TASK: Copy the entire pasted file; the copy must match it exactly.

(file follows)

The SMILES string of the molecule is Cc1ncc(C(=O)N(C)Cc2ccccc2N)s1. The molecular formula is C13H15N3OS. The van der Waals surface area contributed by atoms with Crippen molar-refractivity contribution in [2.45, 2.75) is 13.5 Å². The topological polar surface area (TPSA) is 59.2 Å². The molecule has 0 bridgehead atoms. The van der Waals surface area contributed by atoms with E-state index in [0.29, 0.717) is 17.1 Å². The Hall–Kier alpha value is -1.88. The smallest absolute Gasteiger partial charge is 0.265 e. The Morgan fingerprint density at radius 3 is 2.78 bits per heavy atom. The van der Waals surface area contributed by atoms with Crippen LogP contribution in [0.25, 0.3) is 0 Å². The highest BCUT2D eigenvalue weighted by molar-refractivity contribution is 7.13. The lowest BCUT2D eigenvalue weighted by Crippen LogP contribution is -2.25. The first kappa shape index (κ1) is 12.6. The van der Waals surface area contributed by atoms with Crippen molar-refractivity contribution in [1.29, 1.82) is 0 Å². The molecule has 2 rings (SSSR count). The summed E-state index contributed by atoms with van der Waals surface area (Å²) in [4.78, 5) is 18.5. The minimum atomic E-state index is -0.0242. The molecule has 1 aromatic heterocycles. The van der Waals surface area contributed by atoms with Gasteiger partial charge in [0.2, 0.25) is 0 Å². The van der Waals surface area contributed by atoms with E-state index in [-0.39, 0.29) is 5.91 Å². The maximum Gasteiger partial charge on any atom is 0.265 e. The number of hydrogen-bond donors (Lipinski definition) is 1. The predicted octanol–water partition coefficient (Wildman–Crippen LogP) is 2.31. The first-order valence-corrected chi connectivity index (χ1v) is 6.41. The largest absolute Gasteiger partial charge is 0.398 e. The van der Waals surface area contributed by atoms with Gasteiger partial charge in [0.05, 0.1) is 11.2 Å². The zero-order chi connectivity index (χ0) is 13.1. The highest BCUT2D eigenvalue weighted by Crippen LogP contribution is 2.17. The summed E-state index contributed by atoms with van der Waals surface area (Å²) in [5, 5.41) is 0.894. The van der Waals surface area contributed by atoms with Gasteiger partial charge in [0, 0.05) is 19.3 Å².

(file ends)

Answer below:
The SMILES string of the molecule is Cc1ncc(C(=O)N(C)Cc2ccccc2N)s1. The molecular formula is C13H15N3OS. The van der Waals surface area contributed by atoms with Crippen molar-refractivity contribution in [2.45, 2.75) is 13.5 Å². The topological polar surface area (TPSA) is 59.2 Å². The molecule has 0 bridgehead atoms. The van der Waals surface area contributed by atoms with E-state index in [0.29, 0.717) is 17.1 Å². The Hall–Kier alpha value is -1.88. The smallest absolute Gasteiger partial charge is 0.265 e. The Morgan fingerprint density at radius 3 is 2.78 bits per heavy atom. The van der Waals surface area contributed by atoms with Crippen LogP contribution in [0.25, 0.3) is 0 Å². The highest BCUT2D eigenvalue weighted by molar-refractivity contribution is 7.13. The lowest BCUT2D eigenvalue weighted by Crippen LogP contribution is -2.25. The first kappa shape index (κ1) is 12.6. The van der Waals surface area contributed by atoms with Crippen molar-refractivity contribution in [1.29, 1.82) is 0 Å². The molecule has 2 rings (SSSR count). The summed E-state index contributed by atoms with van der Waals surface area (Å²) in [4.78, 5) is 18.5. The minimum atomic E-state index is -0.0242. The molecule has 1 aromatic heterocycles. The van der Waals surface area contributed by atoms with Gasteiger partial charge in [0.2, 0.25) is 0 Å². The van der Waals surface area contributed by atoms with E-state index in [-0.39, 0.29) is 5.91 Å². The maximum Gasteiger partial charge on any atom is 0.265 e. The number of hydrogen-bond donors (Lipinski definition) is 1. The predicted octanol–water partition coefficient (Wildman–Crippen LogP) is 2.31. The first-order valence-corrected chi connectivity index (χ1v) is 6.41. The largest absolute Gasteiger partial charge is 0.398 e. The van der Waals surface area contributed by atoms with Gasteiger partial charge in [0.05, 0.1) is 11.2 Å². The zero-order chi connectivity index (χ0) is 13.1. The highest BCUT2D eigenvalue weighted by Crippen LogP contribution is 2.17. The summed E-state index contributed by atoms with van der Waals surface area (Å²) in [5, 5.41) is 0.894. The van der Waals surface area contributed by atoms with Gasteiger partial charge in [0, 0.05) is 19.3 Å².